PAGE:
Give Your Students the Chance to Revolt

September 2, 2015

guillotineAmy Curry is a professor of History at Lone Star College–Montgomery in suburban Houston where she teaches Western Civilization and U.S. History. She holds a Ph.D. in History from the University of Minnesota with a specialization in medieval England. She is a member of the Reacting to the Past Consortium and is currently writing a Reacting to the Past game set in medieval Norwich during the Black Death.

This post is part three of a four-part roundtable about Reacting to the Past. Please also check out parts one and two.

One of the best aspects of Reacting games in the classroom is the level of engagement between students, yourself, and the material. Because students enjoy the experience of role playing, they enjoy the class, and in the end, enjoy the learning process. My students have said about Reacting:

  • “I learned more. This class kinda makes you go the extra mile and actually LEARN.”
  • “This is a great way to learn about history and get involved on an emotional level.”
  • “I feel like I learned more because I had more fun.”
  • “I feel I learned more, and it was also way more fun and less stressful than a normal history class. Although participation is mandatory for a good grade, contributing to the discussion is entertaining and satisfying.”

cardinal hatI could continue with these kinds of “reviews,” but you get the picture. Students enjoy the class, stay engaged, and walk away from the class feeling as though they have learned more material than in a traditional lecture-based history course.

But are they learning more?

The answer to this depends on how you quantify learning. If you spend six weeks in a survey course playing the French Revolution game (Rousseau, Burke, and Revolution in France, 1791), you are going to give other material short shrift. In my course, the Stuarts suffer. By the end of the game, my students could give you a detailed account of the sins of the French monarchy, but they could not do the same for the English royal struggles. For me, however, the payoff is worth it. This is not because I favor the French over the English but because I favor skill development over content.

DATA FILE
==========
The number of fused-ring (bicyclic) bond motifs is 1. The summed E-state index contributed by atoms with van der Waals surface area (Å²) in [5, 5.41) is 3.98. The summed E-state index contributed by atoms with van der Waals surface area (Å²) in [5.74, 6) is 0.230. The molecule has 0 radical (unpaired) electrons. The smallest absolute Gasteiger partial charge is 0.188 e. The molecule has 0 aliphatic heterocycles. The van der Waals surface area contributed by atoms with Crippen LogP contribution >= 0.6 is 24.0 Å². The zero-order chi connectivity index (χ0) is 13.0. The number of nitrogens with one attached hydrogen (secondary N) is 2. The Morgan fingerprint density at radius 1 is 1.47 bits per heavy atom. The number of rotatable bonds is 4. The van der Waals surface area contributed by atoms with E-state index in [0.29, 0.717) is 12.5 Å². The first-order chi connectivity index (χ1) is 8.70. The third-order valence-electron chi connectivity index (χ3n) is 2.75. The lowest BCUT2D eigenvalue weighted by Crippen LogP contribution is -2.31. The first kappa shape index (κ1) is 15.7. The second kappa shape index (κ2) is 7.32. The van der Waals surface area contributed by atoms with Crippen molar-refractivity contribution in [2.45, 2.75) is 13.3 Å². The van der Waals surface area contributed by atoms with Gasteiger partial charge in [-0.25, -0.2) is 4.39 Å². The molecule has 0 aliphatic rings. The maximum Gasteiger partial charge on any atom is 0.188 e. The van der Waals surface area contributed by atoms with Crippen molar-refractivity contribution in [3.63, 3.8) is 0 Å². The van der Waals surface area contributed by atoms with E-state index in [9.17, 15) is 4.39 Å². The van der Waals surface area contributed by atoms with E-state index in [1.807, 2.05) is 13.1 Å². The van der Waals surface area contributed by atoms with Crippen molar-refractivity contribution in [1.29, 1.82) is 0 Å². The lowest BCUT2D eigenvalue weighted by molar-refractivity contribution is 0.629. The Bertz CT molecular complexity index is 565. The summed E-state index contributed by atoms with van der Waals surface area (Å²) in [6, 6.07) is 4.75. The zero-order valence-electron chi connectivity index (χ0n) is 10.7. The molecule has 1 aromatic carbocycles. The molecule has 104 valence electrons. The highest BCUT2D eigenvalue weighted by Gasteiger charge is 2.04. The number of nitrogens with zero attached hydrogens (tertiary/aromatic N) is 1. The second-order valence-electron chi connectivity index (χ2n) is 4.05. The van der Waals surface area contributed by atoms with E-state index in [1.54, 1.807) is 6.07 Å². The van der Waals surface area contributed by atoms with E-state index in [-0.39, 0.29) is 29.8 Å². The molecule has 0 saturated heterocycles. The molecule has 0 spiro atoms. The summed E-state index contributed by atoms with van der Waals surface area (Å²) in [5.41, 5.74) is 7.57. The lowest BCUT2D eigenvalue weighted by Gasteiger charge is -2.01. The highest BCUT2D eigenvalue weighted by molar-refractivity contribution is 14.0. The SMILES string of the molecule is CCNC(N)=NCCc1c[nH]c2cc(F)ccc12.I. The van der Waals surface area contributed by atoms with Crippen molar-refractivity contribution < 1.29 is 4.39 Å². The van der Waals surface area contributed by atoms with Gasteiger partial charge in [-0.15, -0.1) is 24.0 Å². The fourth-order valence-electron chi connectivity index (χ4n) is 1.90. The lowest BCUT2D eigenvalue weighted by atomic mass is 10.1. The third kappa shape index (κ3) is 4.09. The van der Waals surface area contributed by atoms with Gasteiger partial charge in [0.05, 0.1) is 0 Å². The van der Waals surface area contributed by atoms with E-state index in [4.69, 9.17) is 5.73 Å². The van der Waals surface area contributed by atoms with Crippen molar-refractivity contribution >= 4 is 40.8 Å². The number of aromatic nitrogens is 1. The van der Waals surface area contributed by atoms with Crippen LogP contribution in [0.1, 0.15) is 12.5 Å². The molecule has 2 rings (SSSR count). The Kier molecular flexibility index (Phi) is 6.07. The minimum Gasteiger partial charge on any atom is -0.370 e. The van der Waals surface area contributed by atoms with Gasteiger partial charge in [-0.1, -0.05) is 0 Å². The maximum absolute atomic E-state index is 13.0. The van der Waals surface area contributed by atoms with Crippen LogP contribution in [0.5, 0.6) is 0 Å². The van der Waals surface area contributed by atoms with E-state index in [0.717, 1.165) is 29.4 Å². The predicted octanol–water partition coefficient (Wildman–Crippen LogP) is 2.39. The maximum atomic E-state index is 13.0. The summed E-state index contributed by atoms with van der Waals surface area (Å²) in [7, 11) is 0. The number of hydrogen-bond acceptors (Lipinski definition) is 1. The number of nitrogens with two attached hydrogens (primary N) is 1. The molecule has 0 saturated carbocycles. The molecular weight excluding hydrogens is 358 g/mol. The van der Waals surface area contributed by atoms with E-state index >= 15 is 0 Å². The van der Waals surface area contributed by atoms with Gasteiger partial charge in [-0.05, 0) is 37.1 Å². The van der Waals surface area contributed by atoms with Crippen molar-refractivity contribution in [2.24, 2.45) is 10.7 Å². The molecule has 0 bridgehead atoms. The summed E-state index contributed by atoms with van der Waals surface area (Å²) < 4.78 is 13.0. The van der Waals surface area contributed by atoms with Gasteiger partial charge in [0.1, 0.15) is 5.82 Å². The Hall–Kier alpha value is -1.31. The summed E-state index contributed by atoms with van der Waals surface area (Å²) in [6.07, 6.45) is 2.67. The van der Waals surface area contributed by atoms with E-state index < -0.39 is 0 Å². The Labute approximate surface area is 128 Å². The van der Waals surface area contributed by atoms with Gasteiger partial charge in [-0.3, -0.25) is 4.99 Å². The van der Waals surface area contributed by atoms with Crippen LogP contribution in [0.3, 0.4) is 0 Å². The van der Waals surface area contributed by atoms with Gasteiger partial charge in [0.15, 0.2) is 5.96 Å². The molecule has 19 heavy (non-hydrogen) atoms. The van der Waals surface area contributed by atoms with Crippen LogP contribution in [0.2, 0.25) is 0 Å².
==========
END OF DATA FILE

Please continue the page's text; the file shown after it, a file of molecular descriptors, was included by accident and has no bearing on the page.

While considering the French Revolution, my students are doing more than just mastering historical content. They are developing incredibly important skills. They are learning to read critically, analyze, and present a coherent argument. They debate, compromise, and learn when to call for a full retreat. They collaborate with each other both inside the classroom and out. Reacting games generate all the aspects of student engagement that so many educators and administrators in higher education are calling for today.

IMG_2105_1_1 copyTo be a role player in a Reacting game, a student has to be willing to take on the role and do the work. And this is perhaps the most difficult roadblock to “good” gaming. As I am a professor at a community college, many of my students are unprepared for the intellectual rigor at the heart of Reacting games. It is not that they are not capable of matching the intellectual rigor, but that no one has ever challenged them to do so. They do not yet have the tools to get through Rousseau’s The Social Contract or Plato’s Republic. They might read the assigned pages, but they are meaningless to them. Here is where Reacting games force them into the light. To understand why the French Revolutionaries reacted and made the decisions they made, you have to understand where they were intellectually. And even if the students cannot get through Rousseau in the set up phase of the game, just the discussion of Rousseau, and then excerpts of Rousseau, and then quoting Rousseau in a debate as a explanation for one’s actions, opens that tool box and allows the students to start exploring the skills and the knowledge therein. The confidence they get from tackling, even if clumsily, these heavy primary sources, builds them up for future games, and future academic hurdles.

I will wager that my gaming classroom does not look like the gaming classroom of professors at four-year universities. We tackle the primary sources in smaller chunks, relying more heavily on the historical perspective than on the intellectual one. My students spend more time reading the game book and their role sheets than they do the book-length primary sources that so often accompany the games. We take baby steps rather than broad leaps. However, Reacting games get them on their feet— both literally and metaphorically. It engages them in material that they might otherwise ignore and teaches them skills that stretch to all areas of their academic and professional lives. And it demonstrates to them that learning does not have to be a chore.